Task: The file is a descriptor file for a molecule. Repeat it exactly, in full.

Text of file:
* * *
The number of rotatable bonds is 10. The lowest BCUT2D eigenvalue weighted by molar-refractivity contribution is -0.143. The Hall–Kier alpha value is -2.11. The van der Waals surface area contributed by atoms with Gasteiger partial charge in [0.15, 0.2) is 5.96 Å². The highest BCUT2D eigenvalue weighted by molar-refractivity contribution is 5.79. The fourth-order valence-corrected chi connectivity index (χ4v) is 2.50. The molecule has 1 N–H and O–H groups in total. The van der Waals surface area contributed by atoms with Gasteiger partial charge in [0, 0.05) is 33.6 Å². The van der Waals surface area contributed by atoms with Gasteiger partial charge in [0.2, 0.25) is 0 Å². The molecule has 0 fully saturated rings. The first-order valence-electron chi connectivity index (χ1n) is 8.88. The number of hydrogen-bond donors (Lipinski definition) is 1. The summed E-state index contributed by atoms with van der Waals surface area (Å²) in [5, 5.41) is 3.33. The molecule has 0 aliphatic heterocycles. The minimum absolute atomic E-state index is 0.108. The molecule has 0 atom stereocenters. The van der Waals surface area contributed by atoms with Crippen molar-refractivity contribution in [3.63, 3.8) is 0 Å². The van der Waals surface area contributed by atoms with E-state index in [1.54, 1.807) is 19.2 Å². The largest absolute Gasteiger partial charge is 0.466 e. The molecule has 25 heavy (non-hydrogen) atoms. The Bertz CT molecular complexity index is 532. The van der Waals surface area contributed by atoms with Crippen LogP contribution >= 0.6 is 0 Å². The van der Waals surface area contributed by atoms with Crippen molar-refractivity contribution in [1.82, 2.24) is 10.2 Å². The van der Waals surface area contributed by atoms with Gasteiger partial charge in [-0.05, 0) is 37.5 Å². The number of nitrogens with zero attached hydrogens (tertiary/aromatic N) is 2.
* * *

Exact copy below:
The number of rotatable bonds is 10. The lowest BCUT2D eigenvalue weighted by molar-refractivity contribution is -0.143. The Hall–Kier alpha value is -2.11. The van der Waals surface area contributed by atoms with Gasteiger partial charge in [0.15, 0.2) is 5.96 Å². The highest BCUT2D eigenvalue weighted by molar-refractivity contribution is 5.79. The fourth-order valence-corrected chi connectivity index (χ4v) is 2.50. The molecule has 1 N–H and O–H groups in total. The van der Waals surface area contributed by atoms with Gasteiger partial charge in [0, 0.05) is 33.6 Å². The van der Waals surface area contributed by atoms with Gasteiger partial charge in [0.2, 0.25) is 0 Å². The molecule has 0 fully saturated rings. The first-order valence-electron chi connectivity index (χ1n) is 8.88. The number of hydrogen-bond donors (Lipinski definition) is 1. The summed E-state index contributed by atoms with van der Waals surface area (Å²) in [5, 5.41) is 3.33. The molecule has 0 aliphatic heterocycles. The minimum absolute atomic E-state index is 0.108. The molecule has 0 atom stereocenters. The van der Waals surface area contributed by atoms with Crippen molar-refractivity contribution in [3.63, 3.8) is 0 Å². The van der Waals surface area contributed by atoms with E-state index in [1.54, 1.807) is 19.2 Å². The largest absolute Gasteiger partial charge is 0.466 e. The molecule has 25 heavy (non-hydrogen) atoms. The Bertz CT molecular complexity index is 532. The van der Waals surface area contributed by atoms with Crippen LogP contribution >= 0.6 is 0 Å². The van der Waals surface area contributed by atoms with Crippen molar-refractivity contribution in [1.82, 2.24) is 10.2 Å². The van der Waals surface area contributed by atoms with Gasteiger partial charge in [-0.05, 0) is 37.5 Å². The number of nitrogens with zero attached hydrogens (tertiary/aromatic N) is 2.